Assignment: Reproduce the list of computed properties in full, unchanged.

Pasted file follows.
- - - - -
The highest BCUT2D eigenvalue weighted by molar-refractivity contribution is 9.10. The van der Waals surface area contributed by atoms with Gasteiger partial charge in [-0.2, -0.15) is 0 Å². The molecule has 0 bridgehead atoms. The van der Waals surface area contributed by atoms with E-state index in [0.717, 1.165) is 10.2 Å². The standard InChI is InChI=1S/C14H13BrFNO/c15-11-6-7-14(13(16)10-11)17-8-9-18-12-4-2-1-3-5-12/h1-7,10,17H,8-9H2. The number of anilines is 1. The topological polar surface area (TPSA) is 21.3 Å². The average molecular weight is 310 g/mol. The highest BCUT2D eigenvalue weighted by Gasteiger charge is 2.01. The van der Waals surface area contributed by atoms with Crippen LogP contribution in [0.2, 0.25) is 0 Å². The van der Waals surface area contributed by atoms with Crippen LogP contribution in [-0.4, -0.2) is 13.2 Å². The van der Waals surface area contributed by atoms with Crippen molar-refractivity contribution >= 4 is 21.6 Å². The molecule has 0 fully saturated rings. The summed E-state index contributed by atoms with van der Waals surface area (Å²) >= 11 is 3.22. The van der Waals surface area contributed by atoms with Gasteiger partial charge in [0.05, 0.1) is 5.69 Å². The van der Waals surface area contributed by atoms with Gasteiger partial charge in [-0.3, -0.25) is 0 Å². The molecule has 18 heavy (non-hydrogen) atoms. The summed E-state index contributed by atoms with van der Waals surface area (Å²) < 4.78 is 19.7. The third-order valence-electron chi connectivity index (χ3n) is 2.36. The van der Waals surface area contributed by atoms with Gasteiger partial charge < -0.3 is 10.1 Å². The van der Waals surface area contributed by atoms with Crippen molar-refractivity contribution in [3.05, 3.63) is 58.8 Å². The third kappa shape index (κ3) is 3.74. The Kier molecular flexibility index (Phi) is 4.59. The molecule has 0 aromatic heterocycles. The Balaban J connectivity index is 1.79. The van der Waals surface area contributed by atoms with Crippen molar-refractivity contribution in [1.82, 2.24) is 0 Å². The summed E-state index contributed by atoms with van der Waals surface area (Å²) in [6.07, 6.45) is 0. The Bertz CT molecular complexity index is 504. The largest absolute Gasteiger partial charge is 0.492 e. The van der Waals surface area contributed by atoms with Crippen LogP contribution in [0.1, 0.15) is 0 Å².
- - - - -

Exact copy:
The highest BCUT2D eigenvalue weighted by molar-refractivity contribution is 9.10. The van der Waals surface area contributed by atoms with Gasteiger partial charge in [-0.2, -0.15) is 0 Å². The molecule has 0 bridgehead atoms. The van der Waals surface area contributed by atoms with E-state index in [0.717, 1.165) is 10.2 Å². The standard InChI is InChI=1S/C14H13BrFNO/c15-11-6-7-14(13(16)10-11)17-8-9-18-12-4-2-1-3-5-12/h1-7,10,17H,8-9H2. The number of anilines is 1. The topological polar surface area (TPSA) is 21.3 Å². The average molecular weight is 310 g/mol. The highest BCUT2D eigenvalue weighted by Gasteiger charge is 2.01. The van der Waals surface area contributed by atoms with Crippen LogP contribution in [0.2, 0.25) is 0 Å². The van der Waals surface area contributed by atoms with Crippen LogP contribution in [-0.4, -0.2) is 13.2 Å². The van der Waals surface area contributed by atoms with Crippen molar-refractivity contribution >= 4 is 21.6 Å². The molecule has 0 fully saturated rings. The summed E-state index contributed by atoms with van der Waals surface area (Å²) >= 11 is 3.22. The van der Waals surface area contributed by atoms with Gasteiger partial charge in [0.05, 0.1) is 5.69 Å². The van der Waals surface area contributed by atoms with Gasteiger partial charge in [-0.3, -0.25) is 0 Å². The molecule has 18 heavy (non-hydrogen) atoms. The summed E-state index contributed by atoms with van der Waals surface area (Å²) < 4.78 is 19.7. The third-order valence-electron chi connectivity index (χ3n) is 2.36. The van der Waals surface area contributed by atoms with Gasteiger partial charge < -0.3 is 10.1 Å². The van der Waals surface area contributed by atoms with Crippen molar-refractivity contribution in [3.05, 3.63) is 58.8 Å². The third kappa shape index (κ3) is 3.74. The Kier molecular flexibility index (Phi) is 4.59. The molecule has 0 aromatic heterocycles. The Balaban J connectivity index is 1.79. The van der Waals surface area contributed by atoms with Crippen molar-refractivity contribution in [1.82, 2.24) is 0 Å². The summed E-state index contributed by atoms with van der Waals surface area (Å²) in [6.07, 6.45) is 0. The Bertz CT molecular complexity index is 504. The largest absolute Gasteiger partial charge is 0.492 e. The van der Waals surface area contributed by atoms with Crippen LogP contribution in [0.1, 0.15) is 0 Å².